The Carabines in the Falls and the Pound Loney
The Falls Road was truly the home of the Carabines and few ventured very far away until the middle of the last century. The Falls was originally a country lane leading away from the city centre but the population of the area expanded rapidly in the nineteenth century with the construction of the linen mills. The original area, which was centred on the junction of modern day Millfield and Hamill Street (on what is now Divis Street), was known as Falls and that's how the road got its name. It is pretty bare now as a huge intersection off the Westlink.
The housing in the area largely developed in the nineteenth century and was organised in the narrow streets of small terraced back-to-back housing that most of us remember so well. Many of these streets were named after characters and events in the Crimean War (1853–1856) which was occurring at that time. These included Raglan Street (Lord Raglan, commander of British forces in the Crimean War), Alma Street (the Battle of Alma), Balaklava Street (the Battle of Balaklava), Inkerman Street (the Battle of Inkerman), and Sevastopol Street (the Siege of Sevastopol).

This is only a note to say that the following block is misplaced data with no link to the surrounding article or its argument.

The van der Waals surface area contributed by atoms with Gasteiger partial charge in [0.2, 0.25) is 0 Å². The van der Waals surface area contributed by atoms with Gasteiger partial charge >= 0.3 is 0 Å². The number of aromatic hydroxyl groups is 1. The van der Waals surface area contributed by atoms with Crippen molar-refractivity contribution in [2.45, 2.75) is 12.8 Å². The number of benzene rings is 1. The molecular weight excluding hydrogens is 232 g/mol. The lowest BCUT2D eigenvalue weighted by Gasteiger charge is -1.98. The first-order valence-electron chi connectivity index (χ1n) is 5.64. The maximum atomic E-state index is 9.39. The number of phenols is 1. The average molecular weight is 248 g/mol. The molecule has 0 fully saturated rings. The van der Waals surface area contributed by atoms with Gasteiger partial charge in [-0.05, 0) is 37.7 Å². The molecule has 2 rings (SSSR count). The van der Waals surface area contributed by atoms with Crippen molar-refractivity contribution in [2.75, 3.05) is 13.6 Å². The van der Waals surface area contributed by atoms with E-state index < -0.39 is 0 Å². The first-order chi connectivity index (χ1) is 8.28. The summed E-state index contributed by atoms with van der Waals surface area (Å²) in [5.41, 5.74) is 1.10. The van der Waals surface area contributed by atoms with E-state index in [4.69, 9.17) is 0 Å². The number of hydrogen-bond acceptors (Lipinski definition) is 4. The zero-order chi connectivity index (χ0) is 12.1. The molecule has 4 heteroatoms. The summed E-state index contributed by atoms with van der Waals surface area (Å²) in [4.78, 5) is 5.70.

The Pound Loney was an old district in Smithfield Ward not far from St Peter's Church, and connected Divis Street and Durham Street; this is the area where Thomas lived most. Interestingly, the little stream that ran through the Pound Loney was only covered in the 1970s. Loney is a lane and the pound part of the street name derives from its vicinity to the old Belfast animal pound at Barrack Street. It was a predominantly Catholic area and close enough to Sandy Row to have seen many sectarian clashes over the years.
Over the years, the Carabines lived in many of streets in the Falls, Pound Loney, and their environs: Townsend Street (which was, literally, the limit of the town in the 1830s), Alexander Street, Galway Street, Cinnamond Street, Pound Street, Plevna Street, Kane street, and of course, Cavendish Street where number 139 was occupied by old Thomas's grandson (Thomas), great grandson (James), and great great granddaughter (Nancy) and their families for more than 100 years. See the Belfast Map of 1861 to see where the Pound Loney area was.
Image from Rushlight Magazine